Monthly Scripture Reflection
“Raise your eyes and look about.”
Isaiah 60: 4
January 2020 is here. The shepherds have gone back to their flocks; the host of angels have returned to separate choirs; and the Holy ‘Family have settled down to life in Bethlehem, presumably to better quarters than the stable provided. We, too, have resumed our usual day-to-day lives.
But wait, there’s more. The star is still needed, to guide the “Magi from the east” to “the place where the child was.” The angels still have their messages to deliver—that the Wise Men not go back to Herod, who really sought only to take the life of the “newborn king.” And another message was to Joseph to flee with Mary and the Child out of Herod’s reach. The January gospels continue with Jesus’ Baptism and the beginnings of his ministry.
So in the lengthening days of January, with the poetic prophet Isaiah we grow from “darkness to radiance.“ “Anguish has taken wing, dispelled in darkness.” “Upon those who dwelt in the land of gloom, a light has shown.” The servant “whom God has chosen” has called all nations “for the victory of justice.” Not only are the eyes of the blind opened, but people who live in whatever kind of darkness see again. There will be “abundant joy and great rejoicing.”
St. Paul in his Epistle tells us what coming to the light means–that we “Gentiles are co-heirs, members of the same body, co-partners in the promised of Christ Jesus. In Acts St. Peter says, “In truth God shows no partiality.” “Whoever acts uprightly is acceptable to him.” Paul echoes, we “who have been sanctified in Christ Jesus are called to be holy.” And he urges us to be “united in the same purpose.”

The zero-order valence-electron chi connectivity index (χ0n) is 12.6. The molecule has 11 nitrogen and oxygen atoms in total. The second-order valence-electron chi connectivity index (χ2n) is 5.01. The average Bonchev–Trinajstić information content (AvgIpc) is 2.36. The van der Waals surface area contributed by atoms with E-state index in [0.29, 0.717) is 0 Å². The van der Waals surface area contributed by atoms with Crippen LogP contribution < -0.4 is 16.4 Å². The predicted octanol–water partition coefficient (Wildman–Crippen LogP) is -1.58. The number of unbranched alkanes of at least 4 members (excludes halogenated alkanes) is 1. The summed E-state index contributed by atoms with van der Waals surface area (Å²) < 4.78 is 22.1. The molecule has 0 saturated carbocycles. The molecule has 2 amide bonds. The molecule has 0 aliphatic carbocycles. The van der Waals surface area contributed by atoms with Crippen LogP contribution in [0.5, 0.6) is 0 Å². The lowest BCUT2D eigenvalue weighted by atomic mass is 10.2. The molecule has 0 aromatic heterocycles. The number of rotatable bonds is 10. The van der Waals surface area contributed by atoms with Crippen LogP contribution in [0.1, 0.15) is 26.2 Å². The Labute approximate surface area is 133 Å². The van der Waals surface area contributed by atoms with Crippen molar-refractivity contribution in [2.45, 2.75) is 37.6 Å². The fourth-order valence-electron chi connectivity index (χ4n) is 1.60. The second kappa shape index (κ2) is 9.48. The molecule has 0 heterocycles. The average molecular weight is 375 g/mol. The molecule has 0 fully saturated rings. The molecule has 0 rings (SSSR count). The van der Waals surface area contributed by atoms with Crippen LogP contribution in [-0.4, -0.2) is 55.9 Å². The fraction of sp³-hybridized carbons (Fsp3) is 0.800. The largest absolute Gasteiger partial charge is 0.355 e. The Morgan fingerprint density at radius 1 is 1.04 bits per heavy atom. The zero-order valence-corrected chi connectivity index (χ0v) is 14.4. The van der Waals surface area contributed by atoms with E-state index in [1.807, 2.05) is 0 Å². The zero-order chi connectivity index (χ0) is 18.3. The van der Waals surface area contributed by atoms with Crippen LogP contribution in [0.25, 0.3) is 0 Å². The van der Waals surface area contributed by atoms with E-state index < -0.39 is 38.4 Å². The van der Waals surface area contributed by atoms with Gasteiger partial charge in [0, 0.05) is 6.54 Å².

The Gospel writers, St. Matthew and St. John, both tell of John the Baptist being surprised when Jesus came to him to be baptized. (You should be doing me!) “Behold the Lamb of God, who will baptize not with water like me, but “with the Holy Spirit.” The heavens opened and the Spirit of God “was seen descending upon him” and a voice was heard, “This is my beloved Son, in whom I am well pleased.” And then Jesus invited some new friends to “follow me” and went about preaching, “Repent, for the kingdom of heaven is at hand,” and “curing every disease and illness.
When we “raise our eyes and look about,” what do we see? Hopefully a united people finding ways to “follow” Jesus. In a common practice called “lectio divina” we are told to choose one word or phrase in a passage to meditate upon. What if we chose “another way” from the Magi story? What could we be doing differently? What should we be? What star can we follow to imitate Jesus as
“He went about doing good.”
Terry Schulte, MASL